In recent days, President Donald Trump has aimed his ire at the nation’s legal system. He has repeatedly attacked the forewoman of a jury that rendered a verdict against a longtime associate (Roger Stone); railed at a Democratic critic (House Intelligence Committee Chairman Adam Schiff), goading his surrogates into demanding a federal investigation into Schiff; and urged two liberal Supreme Court justices (Ruth Bader Ginsburg and Sonia Sotomayor) to recuse themselves from cases involving him and his administration.
And, oh yes, in the midst of all this, Trump anointed himself the nation’s “chief law enforcement officer,” a title that the Constitution does not confer on him and which undermines the important tenet that law enforcement be insulated from politics.
And what has the person generally called the chief law enforcement officer — Attorney General William Barr — done about this? Well, a couple of weeks ago, Barr called on Trump to stop tweeting about pending cases. But since then, as Trump responded to this mild rebuke by defiantly ramping up his attacks, Barr has been mum.
When Barr was nominated, we were encouraged that he would add gravitas and stability to one of the most important posts in government. He had served in the administrations of Presidents Ronald Reagan and George H.W. Bush and seemed far better qualified than Matthew Whitaker, who was occupying the job on an interim basis after Jeff Sessions was pushed out.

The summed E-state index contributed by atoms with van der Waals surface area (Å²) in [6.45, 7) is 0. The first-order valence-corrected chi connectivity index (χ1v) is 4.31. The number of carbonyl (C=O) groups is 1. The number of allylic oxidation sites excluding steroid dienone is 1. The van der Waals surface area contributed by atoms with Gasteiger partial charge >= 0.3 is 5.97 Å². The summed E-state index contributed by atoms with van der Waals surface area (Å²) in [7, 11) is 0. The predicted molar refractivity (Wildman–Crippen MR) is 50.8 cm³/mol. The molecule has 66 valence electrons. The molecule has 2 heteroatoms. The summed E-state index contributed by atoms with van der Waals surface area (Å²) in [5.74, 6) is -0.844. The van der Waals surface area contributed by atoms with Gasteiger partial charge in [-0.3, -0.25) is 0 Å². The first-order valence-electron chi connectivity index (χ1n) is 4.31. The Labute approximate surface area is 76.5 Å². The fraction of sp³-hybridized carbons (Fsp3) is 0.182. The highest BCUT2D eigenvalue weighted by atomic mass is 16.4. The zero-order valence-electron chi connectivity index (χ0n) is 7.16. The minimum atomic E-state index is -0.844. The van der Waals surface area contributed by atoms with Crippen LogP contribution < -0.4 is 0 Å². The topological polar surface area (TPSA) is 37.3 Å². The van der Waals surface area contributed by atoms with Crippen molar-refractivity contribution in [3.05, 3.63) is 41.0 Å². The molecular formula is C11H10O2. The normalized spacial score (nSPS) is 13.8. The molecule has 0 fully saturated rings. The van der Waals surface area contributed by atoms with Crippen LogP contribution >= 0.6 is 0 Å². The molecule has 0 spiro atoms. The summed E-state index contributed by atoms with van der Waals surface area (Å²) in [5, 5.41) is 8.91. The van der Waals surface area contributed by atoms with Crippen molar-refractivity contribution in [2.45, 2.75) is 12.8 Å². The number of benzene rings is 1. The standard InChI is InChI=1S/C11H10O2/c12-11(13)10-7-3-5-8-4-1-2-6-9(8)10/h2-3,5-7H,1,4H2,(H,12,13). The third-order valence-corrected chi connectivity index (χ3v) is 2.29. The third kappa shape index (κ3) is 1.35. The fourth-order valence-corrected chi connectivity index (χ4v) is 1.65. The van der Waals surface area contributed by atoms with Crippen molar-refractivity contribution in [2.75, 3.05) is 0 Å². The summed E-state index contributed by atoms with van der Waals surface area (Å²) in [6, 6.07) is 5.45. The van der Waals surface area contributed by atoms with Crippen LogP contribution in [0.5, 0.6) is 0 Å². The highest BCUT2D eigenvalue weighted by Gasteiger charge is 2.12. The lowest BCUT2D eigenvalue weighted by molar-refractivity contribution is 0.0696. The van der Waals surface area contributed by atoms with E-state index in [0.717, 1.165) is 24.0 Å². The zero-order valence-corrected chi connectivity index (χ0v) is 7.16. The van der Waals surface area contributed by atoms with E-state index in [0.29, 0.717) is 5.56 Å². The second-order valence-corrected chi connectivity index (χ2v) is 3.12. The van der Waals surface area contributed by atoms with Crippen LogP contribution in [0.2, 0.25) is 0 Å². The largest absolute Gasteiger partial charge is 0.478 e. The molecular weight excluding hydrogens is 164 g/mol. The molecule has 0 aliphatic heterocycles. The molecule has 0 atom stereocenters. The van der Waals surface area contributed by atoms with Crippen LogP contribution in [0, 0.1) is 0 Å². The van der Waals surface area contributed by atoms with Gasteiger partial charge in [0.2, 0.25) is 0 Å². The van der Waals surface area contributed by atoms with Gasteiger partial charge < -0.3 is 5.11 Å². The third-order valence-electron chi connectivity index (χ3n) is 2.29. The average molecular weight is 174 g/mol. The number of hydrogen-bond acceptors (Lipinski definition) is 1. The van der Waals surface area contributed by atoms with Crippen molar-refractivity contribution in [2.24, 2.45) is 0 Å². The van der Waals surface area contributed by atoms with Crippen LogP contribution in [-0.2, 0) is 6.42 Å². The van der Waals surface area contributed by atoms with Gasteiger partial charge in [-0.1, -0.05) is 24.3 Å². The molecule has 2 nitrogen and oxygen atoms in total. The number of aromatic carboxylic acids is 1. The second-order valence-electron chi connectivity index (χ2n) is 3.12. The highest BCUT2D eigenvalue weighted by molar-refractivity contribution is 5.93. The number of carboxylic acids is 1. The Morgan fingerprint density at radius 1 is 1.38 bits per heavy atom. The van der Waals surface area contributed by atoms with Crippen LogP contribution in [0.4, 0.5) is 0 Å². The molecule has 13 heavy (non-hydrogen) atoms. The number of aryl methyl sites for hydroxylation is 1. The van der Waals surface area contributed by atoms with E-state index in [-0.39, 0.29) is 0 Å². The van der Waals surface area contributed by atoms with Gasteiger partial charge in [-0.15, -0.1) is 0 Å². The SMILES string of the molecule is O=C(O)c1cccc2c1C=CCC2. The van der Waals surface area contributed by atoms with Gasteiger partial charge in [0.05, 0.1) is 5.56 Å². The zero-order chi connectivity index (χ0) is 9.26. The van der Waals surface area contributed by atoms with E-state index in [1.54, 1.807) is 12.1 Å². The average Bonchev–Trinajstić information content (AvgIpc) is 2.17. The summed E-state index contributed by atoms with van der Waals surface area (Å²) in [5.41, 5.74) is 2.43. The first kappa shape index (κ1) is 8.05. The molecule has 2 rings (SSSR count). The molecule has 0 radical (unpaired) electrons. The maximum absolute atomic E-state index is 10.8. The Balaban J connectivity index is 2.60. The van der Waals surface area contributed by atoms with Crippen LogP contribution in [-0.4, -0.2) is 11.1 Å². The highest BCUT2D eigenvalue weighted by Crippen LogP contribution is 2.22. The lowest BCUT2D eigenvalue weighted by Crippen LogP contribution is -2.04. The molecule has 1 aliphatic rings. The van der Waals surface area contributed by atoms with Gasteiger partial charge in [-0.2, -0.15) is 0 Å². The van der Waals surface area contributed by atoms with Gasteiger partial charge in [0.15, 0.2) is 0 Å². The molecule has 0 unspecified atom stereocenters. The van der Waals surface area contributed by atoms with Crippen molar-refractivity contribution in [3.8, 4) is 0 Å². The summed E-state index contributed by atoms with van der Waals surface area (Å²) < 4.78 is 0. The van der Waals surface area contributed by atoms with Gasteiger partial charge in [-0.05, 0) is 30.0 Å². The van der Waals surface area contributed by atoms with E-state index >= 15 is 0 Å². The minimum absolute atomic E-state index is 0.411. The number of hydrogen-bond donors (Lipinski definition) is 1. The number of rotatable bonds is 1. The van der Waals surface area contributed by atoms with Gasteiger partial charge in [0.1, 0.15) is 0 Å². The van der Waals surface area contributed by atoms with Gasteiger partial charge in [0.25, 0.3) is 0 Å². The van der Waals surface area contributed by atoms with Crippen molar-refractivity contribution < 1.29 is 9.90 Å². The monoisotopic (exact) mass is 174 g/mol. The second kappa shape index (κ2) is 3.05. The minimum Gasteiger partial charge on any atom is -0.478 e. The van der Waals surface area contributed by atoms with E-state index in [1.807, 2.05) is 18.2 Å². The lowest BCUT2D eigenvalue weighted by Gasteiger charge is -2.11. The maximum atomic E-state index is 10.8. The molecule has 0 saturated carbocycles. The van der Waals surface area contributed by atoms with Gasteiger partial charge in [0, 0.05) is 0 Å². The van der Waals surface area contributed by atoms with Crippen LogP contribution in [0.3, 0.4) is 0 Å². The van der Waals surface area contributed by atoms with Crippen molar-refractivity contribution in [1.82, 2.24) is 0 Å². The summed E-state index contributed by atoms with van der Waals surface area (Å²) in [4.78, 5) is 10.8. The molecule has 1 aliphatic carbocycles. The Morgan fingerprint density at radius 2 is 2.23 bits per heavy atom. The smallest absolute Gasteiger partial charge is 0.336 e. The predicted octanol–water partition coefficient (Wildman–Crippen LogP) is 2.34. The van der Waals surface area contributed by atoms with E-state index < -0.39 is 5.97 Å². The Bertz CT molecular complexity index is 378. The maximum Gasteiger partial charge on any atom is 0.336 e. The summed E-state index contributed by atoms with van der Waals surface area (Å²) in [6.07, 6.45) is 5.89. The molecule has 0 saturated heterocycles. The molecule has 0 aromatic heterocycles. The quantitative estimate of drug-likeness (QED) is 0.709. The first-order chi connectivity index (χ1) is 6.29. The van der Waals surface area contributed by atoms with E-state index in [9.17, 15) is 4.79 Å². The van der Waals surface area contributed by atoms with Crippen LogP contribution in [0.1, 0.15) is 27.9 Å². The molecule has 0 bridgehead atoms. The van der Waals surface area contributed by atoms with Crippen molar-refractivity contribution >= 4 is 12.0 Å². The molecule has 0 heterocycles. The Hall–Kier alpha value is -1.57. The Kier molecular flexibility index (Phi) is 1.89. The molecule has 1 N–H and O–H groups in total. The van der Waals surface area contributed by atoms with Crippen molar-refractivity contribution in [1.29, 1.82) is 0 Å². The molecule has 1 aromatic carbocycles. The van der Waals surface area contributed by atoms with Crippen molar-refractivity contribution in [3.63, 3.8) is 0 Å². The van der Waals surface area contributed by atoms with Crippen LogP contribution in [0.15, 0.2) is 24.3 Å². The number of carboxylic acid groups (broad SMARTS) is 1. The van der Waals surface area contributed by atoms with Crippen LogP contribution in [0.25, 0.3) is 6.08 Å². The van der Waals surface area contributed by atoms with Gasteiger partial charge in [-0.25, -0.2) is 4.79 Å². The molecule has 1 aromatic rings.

At Barr’s Senate confirmation hearing, he pledged “to provide the leadership necessary to protect the independence of this department.”
Barr has not lived up to that promise. In some respects, he has been more destructive than his predecessors: His pedigree has given him cover as he shreds the rule of law and promotes overly expansive views about executive power.
During his year on the job, the attorney general:
— Put a pro-Trump spin on the Mueller report, rushing to clear the president of attempting to obstruct justice despite substantial evidence to the contrary.
— Oversaw a department that took a nothing-to-see-here attitude toward a whistleblower’s complaint about Trump’s effort to shake down Ukraine’s government for dirt on a political rival.
— Reversed the decision of career prosecutors who were seeking a harsh sentence for Stone, a Trump confidante convicted of lying to Congress, witness tampering and obstruction. Four prosecutors quit the case, and one left the Justice Department altogether.
— Reopened the case of former national security adviser Michael Flynn, undermining the work of career prosecutors. Flynn pleaded guilty to lying to the FBI in 2017 but later — at a time when Trump was pressing the Justice Department to be nice to his friends and harsh on his foes — asked to withdraw his plea.
— Until very recently continued the highly problematic pursuit of former Acting FBI Director Andrew McCabe, who raised alarm bells about Russia’s interference in the 2016 election.
Before Barr, there had been some highly suspect actions taken by Justice, including a meritless lawsuit brought against the merger of AT&T and Time Warner that appeared to be based on Trump’s antipathy toward Time Warner’s CNN unit.
But the political interference has ramped up under Barr’s tenure. His actions have shocked former Justice employees (more than 2,600 of whom signed a letter calling on Barr to resign after his intervention in the Stone case) and prompted alarm among federal judges.
Barr said this month that Trump’s tweets and other comments are making it impossible for him to do his job. But does the attorney general see that job as doing impartial justice or the president’s bidding? Barr’s effort to straddle that line is growing increasingly untenable.
— USA TODAY